On a warm April morning, Zameer Hussain Bhat leaves his house in Malik Mohalla and rows his shikara on the picturesque Dal Lake in Srinagar. No, he is not out for fishing or taking tourists around Dal, which is almost synonymous with Kashmir. He is rowing to a nearby wetland for collecting peichz or pech – a plant that provides livelihood to Bhat and a handful of other families in his mohalla (residential locality).
He collects the plants, which are not cultivated but grow naturally in the marshy area, loads them on his boat and heads back home where his wife cleans the reed and spreads it out for drying.
History woven with the grass & paddy straw
Bhat’s Malik Mohalla has been making these grass mats for almost 300 years now. “Our ancestors have been practising this craft since the 18th century. I joined the family profession of weaving about 15 years back. Our family and some others in the area are dependent on this mat making for livelihood even today,” says the 35-year-old.
These families are among the last custodians of waguv grass mat weaving, the Kashmiri craft which almost stands defeated by modern machines.
Until about three decades back, wooden flooring and cheap synthetic carpets were not commonly available in the valley. Back then, there were many weaver colonies in and around Dal’s wetlands like the Aakhoon Mohalla, Chak Bagh, Ganderbal and Aanchar and there were over 500 families engaged in the sustainable craft.
At that time, every Kashmiri house had waguv mats, which are eco-friendly as they don’t use any synthetic materials and are biodegradable. Because of the use of natural materials – reed and paddy straw — waguv mats are also said to be good for health and especially beneficial in relieving body ache, improving blood flow and relaxing the muscles, says Bhat.
“There is no health hazard associated with the weaving or use of these mats while we know the ill effects of synthetic materials. But due to the popularity of modern flooring, this craft is dying a slow death,” he says.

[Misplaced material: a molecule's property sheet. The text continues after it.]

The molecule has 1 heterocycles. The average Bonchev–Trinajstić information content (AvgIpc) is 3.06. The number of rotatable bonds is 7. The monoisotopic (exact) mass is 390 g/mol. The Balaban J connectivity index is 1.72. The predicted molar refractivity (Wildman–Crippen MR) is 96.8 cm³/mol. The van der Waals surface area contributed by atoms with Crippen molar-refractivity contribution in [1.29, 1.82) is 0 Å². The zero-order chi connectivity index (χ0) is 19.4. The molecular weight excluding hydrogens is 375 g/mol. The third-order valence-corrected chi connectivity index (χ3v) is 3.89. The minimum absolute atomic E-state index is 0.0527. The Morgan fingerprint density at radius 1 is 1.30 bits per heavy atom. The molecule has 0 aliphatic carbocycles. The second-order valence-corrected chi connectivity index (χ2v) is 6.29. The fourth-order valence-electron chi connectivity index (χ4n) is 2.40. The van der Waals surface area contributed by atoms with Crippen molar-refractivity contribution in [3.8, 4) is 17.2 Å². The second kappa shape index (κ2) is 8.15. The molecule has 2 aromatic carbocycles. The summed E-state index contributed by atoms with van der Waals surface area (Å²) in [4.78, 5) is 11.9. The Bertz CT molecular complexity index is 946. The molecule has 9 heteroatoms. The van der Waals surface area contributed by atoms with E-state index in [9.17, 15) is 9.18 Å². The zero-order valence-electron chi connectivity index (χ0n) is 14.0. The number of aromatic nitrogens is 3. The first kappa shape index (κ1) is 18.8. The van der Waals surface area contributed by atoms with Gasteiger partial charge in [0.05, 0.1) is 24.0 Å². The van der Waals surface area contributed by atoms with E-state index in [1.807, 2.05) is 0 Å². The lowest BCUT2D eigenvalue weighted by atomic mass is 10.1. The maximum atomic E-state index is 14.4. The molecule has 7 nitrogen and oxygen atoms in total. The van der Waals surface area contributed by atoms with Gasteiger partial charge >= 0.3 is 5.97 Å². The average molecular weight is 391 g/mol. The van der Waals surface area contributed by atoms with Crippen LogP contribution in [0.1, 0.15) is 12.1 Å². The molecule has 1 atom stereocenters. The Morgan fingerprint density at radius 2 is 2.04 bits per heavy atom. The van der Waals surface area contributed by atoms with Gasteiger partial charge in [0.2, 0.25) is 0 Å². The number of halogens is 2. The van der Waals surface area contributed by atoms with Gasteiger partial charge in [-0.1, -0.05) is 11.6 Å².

“Until about a decade back, we could sell 50 to 60 mats of various sizes on a given day, but now it is difficult to sell even a single piece per day,” Bhat adds.
As a result, this Kashmiri handicraft is on the verge of extinction. Most weavers from Malik Mohalla and others involved with waguv weaving have taken up work as daily labourers, started fishing for livelihood or are working in shops around the Dal Lake.
The process of making waguv grass mats
Both men and women are involved in waguv weaving. Children learn the craft by watching their parents at work and don’t receive any formal training.
These ropes are tied on two wooden poles put parallel to each other and placed 10 to 12 inches above the ground, Khatija, another weaver in Malik Mohalla, explains.
Both the poles have holes and reed rope is passed through two adjacent holes and then inserted into the parallel hole on the other pole to complete a round. This creates the vertical frame or base for weaving the mat.
Khatija, 48, is another witness to the slow death of the craft. “I have been weaving mats since childhood but I am disappointed why I chose this craft. How is it even possible to survive using this craft leave aside living decently? Earlier, every house in Srinagar town as well as in villages was using waguv for flooring. But now, nor more,” she says.
In the absence of demand, stores also don’t keep these grass mats. “We sell on the roadside in local markets or carry the mats to residential colonies for sale,” says Bhat, adding that only poor people who can’t afford anything else buy the mats now.
It was the urban households that first gave up the use of waguv mats and they were followed by rural homes. “Frankly, we use waguv as wall decoration pieces now and not on the floor. Wooden flooring lasts for decades while waguv have to be replaced in five-six years or sooner,” says Sana Mukhtar, who lives in Srinagar.
Efforts for revival
The only ray of hope now for weavers like Bhat and Khatija is support from the Jammu and Kashmir government, which has launched the Karkhandar Scheme to revive the ailing crafts industry.
“The Handicrafts Department is taking the initiative to revive this centuries-old craft by holding workshops and seminars for the weavers regarding schemes and loans to familiarize them with the various incentives now available for craftspeople,” Bhatt says, who is among the weavers selected to conduct a workshop on the craft.
“Seven people from this area, including me, are working in this workshop to create awareness and help in waguv’s revival,” he says.
While Bhat sees a ray of hope, the long-term survival of the craft requires strong market linkages and an assured customer base. A push through online sales and re-branding the mats as an eco-friendly item of home décor may help it survive.
(Wasim Nabi is a Srinagar-based freelance multimedia journalist)